President Trump formalized his ban on military service for transgender individuals on Friday in an official memorandum for the Secretary of Defense, John Mattis, and the Secretary of Homeland Security, Elaine Duke. The ban was first informally announced through a series of tweets on July 26. In the tweets, POTUS stated that transgender people were not to serve in the US military, in any capacity. His reasoning was that the military needed to focus on "decisive and overwhelming victory" and transpeople would cause a financial burden, due to their medical needs, and cause general disruption.

The Obama administration

Prior to June 2016, the Department of Defense and the Department of Homeland Security did not allow transgender individuals to openly serve in the US military and they were authorized to discharge such individuals.

This longstanding policy was dismantled by the Obama administration near the end of his term.

Last June, the former Secretary of Defense, Ashton Carter, announced that transgender individuals would be allowed to openly serve in the US military. The Department of Defense and the Department of Homeland Security were to begin to provide funding for their medical care - including sex-reassignment surgeries - and military leaders were to be properly trained in the acceptable treatment of transgender individuals. The new policy did not allow for the discharge or denial of the re-enlistment of service members solely based on their gender identity. The full policy was to be implemented on July 1, 2017.

However, Mattis announced a 6-month delay to the implementation of the policy in June so he could review the policy and ensure it would not negatively affect the "readiness or lethality" of our troops.

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He wanted to be sure of transgender individuals' ability to serve and defend the nation.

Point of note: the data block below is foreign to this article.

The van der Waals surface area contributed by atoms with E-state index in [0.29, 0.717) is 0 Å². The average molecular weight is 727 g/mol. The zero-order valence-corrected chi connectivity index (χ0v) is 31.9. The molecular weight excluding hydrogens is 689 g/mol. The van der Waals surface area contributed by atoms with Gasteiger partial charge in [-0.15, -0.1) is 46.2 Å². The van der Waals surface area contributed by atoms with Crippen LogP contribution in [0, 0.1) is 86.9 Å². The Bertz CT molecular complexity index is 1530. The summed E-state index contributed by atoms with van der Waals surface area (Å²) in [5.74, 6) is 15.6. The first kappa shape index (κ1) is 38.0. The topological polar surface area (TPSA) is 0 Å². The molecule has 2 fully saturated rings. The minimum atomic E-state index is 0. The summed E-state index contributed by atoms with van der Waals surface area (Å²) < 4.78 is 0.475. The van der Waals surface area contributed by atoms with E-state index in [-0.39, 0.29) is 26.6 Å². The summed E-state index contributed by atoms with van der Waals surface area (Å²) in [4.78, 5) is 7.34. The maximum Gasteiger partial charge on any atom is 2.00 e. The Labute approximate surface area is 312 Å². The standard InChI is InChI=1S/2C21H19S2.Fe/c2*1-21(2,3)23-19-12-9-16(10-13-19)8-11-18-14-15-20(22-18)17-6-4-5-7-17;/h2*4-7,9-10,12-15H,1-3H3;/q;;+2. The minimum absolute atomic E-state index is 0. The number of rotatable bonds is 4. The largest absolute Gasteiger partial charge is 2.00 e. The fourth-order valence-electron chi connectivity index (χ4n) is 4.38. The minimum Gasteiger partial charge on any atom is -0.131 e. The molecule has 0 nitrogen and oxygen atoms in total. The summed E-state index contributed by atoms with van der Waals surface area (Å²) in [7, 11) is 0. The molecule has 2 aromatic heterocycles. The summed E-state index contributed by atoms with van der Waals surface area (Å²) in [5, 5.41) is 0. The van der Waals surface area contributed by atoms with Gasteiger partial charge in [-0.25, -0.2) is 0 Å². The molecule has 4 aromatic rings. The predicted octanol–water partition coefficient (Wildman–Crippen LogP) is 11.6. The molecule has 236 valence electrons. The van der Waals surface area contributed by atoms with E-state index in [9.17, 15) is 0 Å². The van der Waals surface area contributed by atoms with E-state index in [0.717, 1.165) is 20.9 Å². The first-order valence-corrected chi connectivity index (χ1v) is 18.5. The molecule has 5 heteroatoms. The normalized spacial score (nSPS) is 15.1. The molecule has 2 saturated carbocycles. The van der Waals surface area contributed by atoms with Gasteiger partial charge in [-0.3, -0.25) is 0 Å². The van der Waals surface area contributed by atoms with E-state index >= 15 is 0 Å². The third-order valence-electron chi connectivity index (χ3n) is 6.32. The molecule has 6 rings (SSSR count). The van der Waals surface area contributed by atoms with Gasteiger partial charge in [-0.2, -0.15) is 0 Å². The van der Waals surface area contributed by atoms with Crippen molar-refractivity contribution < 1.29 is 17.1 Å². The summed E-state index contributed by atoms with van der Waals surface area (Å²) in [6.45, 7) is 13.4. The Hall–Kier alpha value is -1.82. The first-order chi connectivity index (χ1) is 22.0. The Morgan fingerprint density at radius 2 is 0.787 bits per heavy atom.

Trump's official memorandum

Trump uses similar language in his memo. He argues that the Obama administration failed to provide a sufficient amount of evidence that changing the "longstanding policy and practice" of not allowing transpeople in the military would not have a negative effect on the military's "effectiveness and lethality, disrupt unit cohesion, or tax military resources." According to Trump, more study is needed to ensure there won't be any negative consequences as a result of changing the policy.

Therefore, Trump officially directed the Secretary of Defense and the Secretary of Homeland Security to return to the old policy in regard to the ability of transpeople to serve in the military. In addition, he ordered them to halt all use of the Department of Defense and the Department of Homeland Security's resources to fund the surgical procedures for sex-reassignment, unless doing so would compromise the health of the individuals who have already begun to transition.

These changes are to take effect on March 23.

In addition, Trump requested the Secretary of Defense, in consultation with the Secretary of Homeland Security, to submit a plan to execute the general policy and the specific directives in his memo by Feb. 21. He states their plan must be consistent and appropriate in regard to "military effectiveness and lethality, budgetary restraints, and applicable laws. Finally, Trump asked for a plan on how to address the transgender individuals who are currently serving in the US military. He specified that no action would be taken against them until a plan is in place.